I know I can be very serious about perfume, but I’m not always serious about it. Perfume can be fun. Maybe perfume should be fun sometimes. I appreciate some well-placed humor in a perfume description or promotion. For example, I really enjoyed the packaging and visuals for Moschino’s Fresh Couture (2015, Alberto Morillas): they were very nouveau-Pop, plus — Linda Evangelista!
I recently sniffed a scent strip for Moschino Toy 2 Bubble Gum in a magazine I’d bought and I smiled, because who doesn’t love the smell of pink bubble gum? And Toy 2 Bubble Yum is sold in a hot-pink version of Moschino’s signature teddy bear bottle, why not?
Even the puffy lettering for the accompanying ad page brought back memories of grade school and the cool kids who always seemed to have a pack of Bubble Yum in their pencil case or desk, ready to share (or not). But the photograph of model Stella Maxwell in astronaut gear also seemed familiar…
Here’s what Moschino designer and creative director Jeremy Scott told Women’s Wear Daily about the Toy 2 Bubble Gum campaign: “I had a vision of the bottle flying through outer space like a rocket and from there I thought: ‘Wouldn’t it be fun to turn Stella into an astronaut, having her grab the bottle and spritzing herself in zero gravity?’”
WWD also notes, “The designer photographed and directed the campaign himself.”
I wish Scott or WWD had bothered to name-check the actual source of inspiration for the print ads, something known to even casual fans of fashion photography…
In 1965, photographer Richard Avedon collaborated with Harper’s Bazaar’s art directors, Ruth Ansel and Bea Feitler, to co-edit a special issue that looked ahead to the future—fashion and beauty, yes, but also the cutting edge in music, literature, visual art, technology, and more. Sixties supermodel Jean Shrimpton was featured on the front cover and appeared again in several other Avedon shots, wearing a silvery NASA suit with a full face of Ultima II cosmetics.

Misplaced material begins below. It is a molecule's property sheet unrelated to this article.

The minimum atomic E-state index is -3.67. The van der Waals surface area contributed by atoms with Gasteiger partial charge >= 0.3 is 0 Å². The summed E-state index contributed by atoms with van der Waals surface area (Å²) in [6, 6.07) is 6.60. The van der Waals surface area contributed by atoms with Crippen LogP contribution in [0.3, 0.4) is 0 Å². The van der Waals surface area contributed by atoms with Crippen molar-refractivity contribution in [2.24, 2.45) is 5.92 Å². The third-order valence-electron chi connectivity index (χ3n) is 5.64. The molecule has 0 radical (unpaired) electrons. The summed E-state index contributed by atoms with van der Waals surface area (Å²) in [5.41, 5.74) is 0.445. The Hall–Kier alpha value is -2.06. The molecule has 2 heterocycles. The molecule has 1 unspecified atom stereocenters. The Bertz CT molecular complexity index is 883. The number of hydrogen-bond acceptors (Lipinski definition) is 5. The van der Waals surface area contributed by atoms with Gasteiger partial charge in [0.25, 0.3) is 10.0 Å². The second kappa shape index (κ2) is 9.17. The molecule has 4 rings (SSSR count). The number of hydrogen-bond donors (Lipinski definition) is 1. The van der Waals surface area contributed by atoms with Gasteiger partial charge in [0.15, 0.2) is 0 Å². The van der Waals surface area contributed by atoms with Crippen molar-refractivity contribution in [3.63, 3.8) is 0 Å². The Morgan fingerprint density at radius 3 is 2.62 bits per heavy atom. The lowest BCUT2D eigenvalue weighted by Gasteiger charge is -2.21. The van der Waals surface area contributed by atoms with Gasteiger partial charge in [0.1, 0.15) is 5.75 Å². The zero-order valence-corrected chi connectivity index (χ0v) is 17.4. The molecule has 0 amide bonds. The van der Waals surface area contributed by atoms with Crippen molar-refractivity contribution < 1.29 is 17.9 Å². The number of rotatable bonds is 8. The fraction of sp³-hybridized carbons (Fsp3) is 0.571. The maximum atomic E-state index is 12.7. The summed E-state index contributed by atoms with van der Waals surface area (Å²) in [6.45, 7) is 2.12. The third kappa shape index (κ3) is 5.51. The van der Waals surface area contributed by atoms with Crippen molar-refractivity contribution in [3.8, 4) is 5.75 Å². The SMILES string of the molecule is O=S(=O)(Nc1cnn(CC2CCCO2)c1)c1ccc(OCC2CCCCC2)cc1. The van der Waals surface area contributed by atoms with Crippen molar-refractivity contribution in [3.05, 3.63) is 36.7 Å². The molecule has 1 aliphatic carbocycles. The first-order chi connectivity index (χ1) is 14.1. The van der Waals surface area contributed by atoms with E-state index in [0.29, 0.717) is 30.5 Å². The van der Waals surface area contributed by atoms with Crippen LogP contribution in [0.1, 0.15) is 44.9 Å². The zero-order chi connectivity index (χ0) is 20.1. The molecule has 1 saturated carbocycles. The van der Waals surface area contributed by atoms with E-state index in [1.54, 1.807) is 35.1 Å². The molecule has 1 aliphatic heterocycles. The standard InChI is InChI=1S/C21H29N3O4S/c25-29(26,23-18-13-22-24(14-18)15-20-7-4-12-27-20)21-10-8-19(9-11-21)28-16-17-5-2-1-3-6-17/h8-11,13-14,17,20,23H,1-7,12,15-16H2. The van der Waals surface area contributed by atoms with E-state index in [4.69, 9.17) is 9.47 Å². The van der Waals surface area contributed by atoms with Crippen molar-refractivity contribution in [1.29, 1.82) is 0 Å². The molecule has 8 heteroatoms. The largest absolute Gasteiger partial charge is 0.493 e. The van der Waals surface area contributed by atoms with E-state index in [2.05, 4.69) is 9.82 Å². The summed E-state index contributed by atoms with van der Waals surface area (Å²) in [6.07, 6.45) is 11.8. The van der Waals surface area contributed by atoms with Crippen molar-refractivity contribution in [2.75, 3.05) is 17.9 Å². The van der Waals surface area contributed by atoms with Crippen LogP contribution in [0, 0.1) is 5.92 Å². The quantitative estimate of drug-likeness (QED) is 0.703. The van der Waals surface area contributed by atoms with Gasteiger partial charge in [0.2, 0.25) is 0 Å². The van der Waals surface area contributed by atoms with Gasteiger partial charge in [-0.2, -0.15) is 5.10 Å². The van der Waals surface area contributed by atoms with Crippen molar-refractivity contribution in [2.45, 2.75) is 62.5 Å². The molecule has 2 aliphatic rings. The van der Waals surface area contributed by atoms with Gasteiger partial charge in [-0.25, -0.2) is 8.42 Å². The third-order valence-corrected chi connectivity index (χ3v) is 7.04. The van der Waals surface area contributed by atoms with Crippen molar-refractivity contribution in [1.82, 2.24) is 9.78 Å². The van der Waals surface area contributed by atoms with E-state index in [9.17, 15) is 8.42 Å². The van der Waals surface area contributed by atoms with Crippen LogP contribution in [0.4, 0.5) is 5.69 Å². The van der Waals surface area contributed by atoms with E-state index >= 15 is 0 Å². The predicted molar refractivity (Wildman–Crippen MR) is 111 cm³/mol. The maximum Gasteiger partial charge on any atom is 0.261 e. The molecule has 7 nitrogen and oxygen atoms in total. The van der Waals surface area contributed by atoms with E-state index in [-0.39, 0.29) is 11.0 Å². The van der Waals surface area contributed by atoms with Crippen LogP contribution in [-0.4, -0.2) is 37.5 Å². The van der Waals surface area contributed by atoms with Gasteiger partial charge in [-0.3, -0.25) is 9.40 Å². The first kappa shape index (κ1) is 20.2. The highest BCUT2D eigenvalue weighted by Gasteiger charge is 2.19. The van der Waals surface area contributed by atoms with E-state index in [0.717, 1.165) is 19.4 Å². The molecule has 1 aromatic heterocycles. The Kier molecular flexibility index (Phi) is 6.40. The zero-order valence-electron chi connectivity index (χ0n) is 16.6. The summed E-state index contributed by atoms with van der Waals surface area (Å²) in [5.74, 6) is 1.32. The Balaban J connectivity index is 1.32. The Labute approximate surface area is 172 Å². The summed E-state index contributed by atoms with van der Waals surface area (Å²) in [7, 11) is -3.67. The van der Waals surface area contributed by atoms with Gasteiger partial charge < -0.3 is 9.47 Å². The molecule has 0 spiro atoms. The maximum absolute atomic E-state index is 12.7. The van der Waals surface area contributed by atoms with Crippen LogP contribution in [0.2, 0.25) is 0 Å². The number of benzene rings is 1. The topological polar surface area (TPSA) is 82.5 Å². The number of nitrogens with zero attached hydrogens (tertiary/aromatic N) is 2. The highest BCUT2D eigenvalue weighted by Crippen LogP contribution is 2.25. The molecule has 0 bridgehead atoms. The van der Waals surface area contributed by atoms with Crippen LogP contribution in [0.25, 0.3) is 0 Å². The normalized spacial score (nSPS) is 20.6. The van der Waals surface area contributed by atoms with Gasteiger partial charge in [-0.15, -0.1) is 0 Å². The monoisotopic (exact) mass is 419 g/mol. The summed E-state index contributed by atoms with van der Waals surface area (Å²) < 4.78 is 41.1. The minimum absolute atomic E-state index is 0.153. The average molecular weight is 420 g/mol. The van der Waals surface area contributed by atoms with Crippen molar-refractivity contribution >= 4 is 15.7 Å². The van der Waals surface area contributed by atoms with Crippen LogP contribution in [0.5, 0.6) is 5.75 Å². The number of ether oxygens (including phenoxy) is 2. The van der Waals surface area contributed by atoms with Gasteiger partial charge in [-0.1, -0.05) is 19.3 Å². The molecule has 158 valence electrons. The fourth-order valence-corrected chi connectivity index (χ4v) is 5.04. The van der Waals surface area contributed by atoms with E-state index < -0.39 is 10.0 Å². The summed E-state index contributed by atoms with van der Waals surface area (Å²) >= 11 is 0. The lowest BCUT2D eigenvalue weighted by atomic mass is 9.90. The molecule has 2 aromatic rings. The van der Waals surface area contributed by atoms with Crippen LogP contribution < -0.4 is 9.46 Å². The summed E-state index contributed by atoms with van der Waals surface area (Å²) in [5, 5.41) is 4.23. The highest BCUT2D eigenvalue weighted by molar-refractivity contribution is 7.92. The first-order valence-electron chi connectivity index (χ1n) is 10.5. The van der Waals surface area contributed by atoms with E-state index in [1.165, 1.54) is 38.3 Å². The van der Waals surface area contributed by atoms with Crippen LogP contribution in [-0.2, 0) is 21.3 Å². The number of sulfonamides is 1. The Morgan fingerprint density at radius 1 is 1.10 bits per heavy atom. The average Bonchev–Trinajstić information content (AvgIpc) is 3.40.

(This issue also included Avedon’s shoot on Op Art fashion, his photos of the emerging Black supermodel Donyale Luna in designs by Bill Blass and Pauline Trigère, features on The Beatles and Bob Dylan, poems by Lane Dunlop and prose by Tom Wolfe and Renata Adler, art by Roy Lichtenstein and Jasper Johns and George Segal, and a page of recipes contributed by everyone from Mike Nichols to Susan Sontag. I kid you not.)
Looking back to images of real-life astronauts from the early- to mid-1960s, we can see that Harper’s had either borrowed an actual NASA suit similar to the one worn by astronauts like John Glenn or created a costume inspired by NASA uniforms. (I don’t know the technical term for this kind of suit, sorry!) In another photo, the magazine also seemed to play on a gesture sometimes assumed by astronauts for formal portraits, like this painting of Alan Shepard.
In this shot by Avedon, the model (does anyone know her name?!) cradles her helmet under one arm while striking a more casual (yet confident) pose. And, just a reminder: there were no women astronauts in NASA in 1965. This was still just a goal and a vision at the time. Sally Ride would become the first American woman in space in 1983.
So, back to Moschino, we get a similar silver suit, with the diagonal zipper and a Toy 2 patch replacing the NASA logo; the helmet under the arm; 1960s-inspired hair and makeup (dense lashes, pastel lips). It’s retro. It’s fun. But that’s pretty much all it is: kitsch without context or resonance.
When the Harper’s Bazaar team assembled and edited the content for the April 1965 magazine, they defined this issue as “a partial passport to the off-beat side of Now.” As writer Stephan Mooallem summarized that cultural moment in a retrospective column for Harper’s (June-July 2017):
“The assassination of President John F. Kennedy, the expanding Cold War, and the escalating conflict in Vietnam left many Americans with a profound sense of uncertainty. The Civil Rights Movement and second-wave feminism were beginning to gain traction. It was also a time of great cultural upheaval, as the anarchic vibrations of the rising New Wave cinema and rock ’n’ roll rumbled underfoot and the high-art world embarked on a romance with pop — tectonic shifts.”
Without all those cross-currents of design and the arts and current events, without even a brief comment acknowledging that Moschino is looking back to that moment of optimism and turmoil and creative ferment and social revolution, what do we have in the ads for Toy 2 Bubble Gum? Escapism, I guess. Which is, you know, fun…but that’s about it.
Now I’ve contradicted my opening statement: fun isn’t always enough for me, at least in perfume ads, when an image is stripped of its original meaning. Maybe I have a hard time enjoying something solely for its shiny surface without looking to see what’s present — or absent — behind it. Maybe I need more than eye candy.